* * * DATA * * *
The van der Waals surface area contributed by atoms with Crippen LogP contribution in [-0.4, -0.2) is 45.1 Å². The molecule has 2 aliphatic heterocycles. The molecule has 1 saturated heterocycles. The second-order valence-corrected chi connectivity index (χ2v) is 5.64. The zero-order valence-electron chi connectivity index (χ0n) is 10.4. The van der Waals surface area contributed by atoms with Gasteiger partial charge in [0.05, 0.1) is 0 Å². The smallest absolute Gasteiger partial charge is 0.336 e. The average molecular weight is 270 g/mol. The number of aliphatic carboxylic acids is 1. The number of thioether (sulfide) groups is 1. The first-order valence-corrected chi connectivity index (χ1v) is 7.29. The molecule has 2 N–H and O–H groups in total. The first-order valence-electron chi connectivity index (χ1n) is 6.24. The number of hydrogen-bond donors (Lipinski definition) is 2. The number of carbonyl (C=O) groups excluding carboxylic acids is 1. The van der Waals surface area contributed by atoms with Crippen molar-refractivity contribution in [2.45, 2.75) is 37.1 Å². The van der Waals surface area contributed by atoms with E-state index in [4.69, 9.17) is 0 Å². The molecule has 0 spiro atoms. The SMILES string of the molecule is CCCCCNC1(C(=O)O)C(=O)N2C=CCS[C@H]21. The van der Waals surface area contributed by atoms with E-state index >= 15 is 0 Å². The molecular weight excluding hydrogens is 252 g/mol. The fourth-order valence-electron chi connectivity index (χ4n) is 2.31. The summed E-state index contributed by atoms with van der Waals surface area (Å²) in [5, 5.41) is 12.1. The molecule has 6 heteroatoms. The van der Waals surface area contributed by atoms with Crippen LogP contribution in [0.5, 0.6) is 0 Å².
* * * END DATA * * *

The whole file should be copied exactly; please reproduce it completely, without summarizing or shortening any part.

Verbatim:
The van der Waals surface area contributed by atoms with Crippen LogP contribution in [-0.4, -0.2) is 45.1 Å². The molecule has 2 aliphatic heterocycles. The molecule has 1 saturated heterocycles. The second-order valence-corrected chi connectivity index (χ2v) is 5.64. The zero-order valence-electron chi connectivity index (χ0n) is 10.4. The van der Waals surface area contributed by atoms with Gasteiger partial charge in [0.05, 0.1) is 0 Å². The smallest absolute Gasteiger partial charge is 0.336 e. The average molecular weight is 270 g/mol. The number of aliphatic carboxylic acids is 1. The number of thioether (sulfide) groups is 1. The first-order valence-corrected chi connectivity index (χ1v) is 7.29. The molecule has 2 N–H and O–H groups in total. The first-order valence-electron chi connectivity index (χ1n) is 6.24. The number of hydrogen-bond donors (Lipinski definition) is 2. The number of carbonyl (C=O) groups excluding carboxylic acids is 1. The van der Waals surface area contributed by atoms with Crippen molar-refractivity contribution in [2.45, 2.75) is 37.1 Å². The van der Waals surface area contributed by atoms with E-state index in [4.69, 9.17) is 0 Å². The molecule has 0 spiro atoms. The SMILES string of the molecule is CCCCCNC1(C(=O)O)C(=O)N2C=CCS[C@H]21. The van der Waals surface area contributed by atoms with E-state index >= 15 is 0 Å². The molecular weight excluding hydrogens is 252 g/mol. The fourth-order valence-electron chi connectivity index (χ4n) is 2.31. The summed E-state index contributed by atoms with van der Waals surface area (Å²) in [5, 5.41) is 12.1. The molecule has 6 heteroatoms. The van der Waals surface area contributed by atoms with Crippen LogP contribution in [0.5, 0.6) is 0 Å².